As other hon. Members have said—many have left the Chamber—we must ensure that, as we move further down the commissioning path, the large national organisations do not squeeze the smaller, perhaps more localised, specialised voluntary organisations out of the bidding process.

Briefly, I want to mention the valuable contribution that social enterprises and credit unions make. I see my hon. Friend the Member for South Swindon (Anne Snelgrove) on the Bench behind me. I remember being in the Chamber about 12 months ago when she was making an impassioned plea on behalf of her constituents who were facing the prospect of a miserable Christmas after the collapse of the Farepak Christmas trading scheme. In my constituency—and, I suspect, in many others—the local credit union played a vital role in reaching out to those people who had lost all their savings.

Mrs. Madeleine Moon (Bridgend) (Lab): Does my hon. Friend agree that one of the most powerful things about the third sector is its capacity to be flexible? I well remember that in Bridgend the credit union was especially helpful in reaching out to meet the needs of Farepak victims, with a voluntary sector housing association giving them a direct grant of cash. That allowed the credit union to take them on as new members without a record of credit history, which enabled them to take out
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a loan and give a good Christmas for their families. Not one of those new applicants to the credit union defaulted on their loan, and the money is now used to expand financial advice to the most vulnerable people in my constituency. That flexibility is the real power behind the third sector.

Christine Russell: I absolutely agree with my hon. Friend. I have seen in Chester how the credit union can reach out in a flexible way to all those people who are excluded from our financial services sector.

Anne Snelgrove: My hon. Friend has been generous in mentioning my campaign on Farepak, which continues to this day. The credit union in my constituency has also played an important role, but the £5,000 that we needed to underwrite the loans to Farepak customers was itself underwritten by three companies in my constituency, which provides a different model from the Bridgend model. We often underestimate the impact that local companies have on the voluntary sector and on volunteering, underpinning local charities and not-for-profit companies.

Christine Russell: Yes. To continue the point, I want to put in a plea to local authorities regarding small social enterprises. When local authorities plan redevelopment schemes, they all too often overlook the fact that small social enterprises are often displaced by new developments. I am thinking of the little companies in my constituency that were literally under the arches. One can now find high-class stabling for the racehorses in Chester and, as happens in other cities, the space under the arches has been used for smart cafés and bistros. Local authorities are good at saying, “Yes, we need to allocate sites for affordable housing”—well, perhaps not all local authorities, but my local authority has been quite good at doing so—but affordable units for small social enterprises are also important. My other point about local authorities is that they need to have flexible planning policies. Too often they turn down applications for socially beneficial businesses to go into units, saying, “Oh, this is a retail unit, so you can’t change the use to a launderette”, or something like that.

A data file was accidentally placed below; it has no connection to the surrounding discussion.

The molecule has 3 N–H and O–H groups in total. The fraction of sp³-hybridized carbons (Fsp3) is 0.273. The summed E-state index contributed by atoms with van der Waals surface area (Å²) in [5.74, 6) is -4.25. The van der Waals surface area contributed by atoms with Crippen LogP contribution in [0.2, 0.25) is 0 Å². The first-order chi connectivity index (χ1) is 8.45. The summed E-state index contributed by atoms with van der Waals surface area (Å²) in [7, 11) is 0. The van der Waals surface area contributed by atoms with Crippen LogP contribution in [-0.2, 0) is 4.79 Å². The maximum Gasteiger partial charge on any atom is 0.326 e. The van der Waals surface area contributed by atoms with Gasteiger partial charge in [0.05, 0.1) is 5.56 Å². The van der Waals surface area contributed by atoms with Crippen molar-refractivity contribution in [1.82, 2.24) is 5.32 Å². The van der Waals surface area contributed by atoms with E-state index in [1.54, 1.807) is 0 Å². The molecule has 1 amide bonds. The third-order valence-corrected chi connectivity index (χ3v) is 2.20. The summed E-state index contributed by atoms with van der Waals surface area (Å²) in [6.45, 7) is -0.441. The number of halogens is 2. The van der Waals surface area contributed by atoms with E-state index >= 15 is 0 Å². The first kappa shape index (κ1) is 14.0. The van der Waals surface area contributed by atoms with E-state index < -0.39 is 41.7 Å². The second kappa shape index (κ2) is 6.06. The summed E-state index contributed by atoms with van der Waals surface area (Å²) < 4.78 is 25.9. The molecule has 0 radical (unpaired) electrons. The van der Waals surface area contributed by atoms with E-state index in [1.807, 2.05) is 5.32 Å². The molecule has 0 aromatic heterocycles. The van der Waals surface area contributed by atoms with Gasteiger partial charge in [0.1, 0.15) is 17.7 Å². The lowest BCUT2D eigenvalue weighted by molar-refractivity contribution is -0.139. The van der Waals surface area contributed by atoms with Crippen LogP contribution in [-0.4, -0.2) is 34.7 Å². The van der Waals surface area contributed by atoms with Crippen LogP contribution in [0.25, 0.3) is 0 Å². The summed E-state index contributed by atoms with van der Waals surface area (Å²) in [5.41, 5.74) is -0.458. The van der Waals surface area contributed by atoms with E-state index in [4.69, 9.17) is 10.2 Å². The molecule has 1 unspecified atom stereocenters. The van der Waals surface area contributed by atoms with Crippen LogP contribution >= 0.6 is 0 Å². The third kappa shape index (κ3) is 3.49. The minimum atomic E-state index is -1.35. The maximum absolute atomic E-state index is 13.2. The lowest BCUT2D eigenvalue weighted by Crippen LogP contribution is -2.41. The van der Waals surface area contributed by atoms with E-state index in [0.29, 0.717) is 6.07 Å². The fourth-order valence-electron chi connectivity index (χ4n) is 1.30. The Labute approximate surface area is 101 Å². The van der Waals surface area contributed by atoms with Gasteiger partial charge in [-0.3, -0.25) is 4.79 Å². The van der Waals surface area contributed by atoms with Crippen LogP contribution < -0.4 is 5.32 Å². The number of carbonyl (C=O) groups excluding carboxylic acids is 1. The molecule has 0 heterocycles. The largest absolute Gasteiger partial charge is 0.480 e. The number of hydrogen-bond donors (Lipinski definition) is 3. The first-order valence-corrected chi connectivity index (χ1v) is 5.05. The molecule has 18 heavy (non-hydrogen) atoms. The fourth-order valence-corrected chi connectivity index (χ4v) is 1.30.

Finally, I want to put in a good word for the 7,000 charity shops throughout Britain, which are run by an army of volunteers and raise more than £500,000 a year for the third sector. It sounds as though I am having a jibe against local politicians, but too often we hear them saying, “Oh, this is terrible! The increasing presence of charity shops is a sign of economic decline.” I say to that, “Rubbish! It is a sign of how robust the third sector and voluntary organisations are.” Not only do charity shops raise a lot of money for the third sector; they also raise awareness of the charity. I am sure that a number of hon. Members present will have received the same invitation from Barnardo’s that I have. They will find me behind the counter in my local branch of Barnardo’s on “Make a Difference Day”, which I believe is 27 October.

The voluntary sector has gone from strength to strength over the past 10 years, but there are still too many people in our affluent society who feel marginalised and
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isolated. We need a clear vision for the future. One vision that I should like to offer is to use the example of the children’s centres that have been rolled out across our communities. They have done an immensely important job of bringing together under one roof all those public services and voluntary organisations that care for, help and support children and their families. As we move further into the 21st century, I would like every community to have a volunteers centre. I am not talking about spending lots of money on bricks and mortar—we could use the village hall, the church hall or the school that has closed down. However, we need a place where all the volunteers can share resources, meet and network. That would be a good model for the future.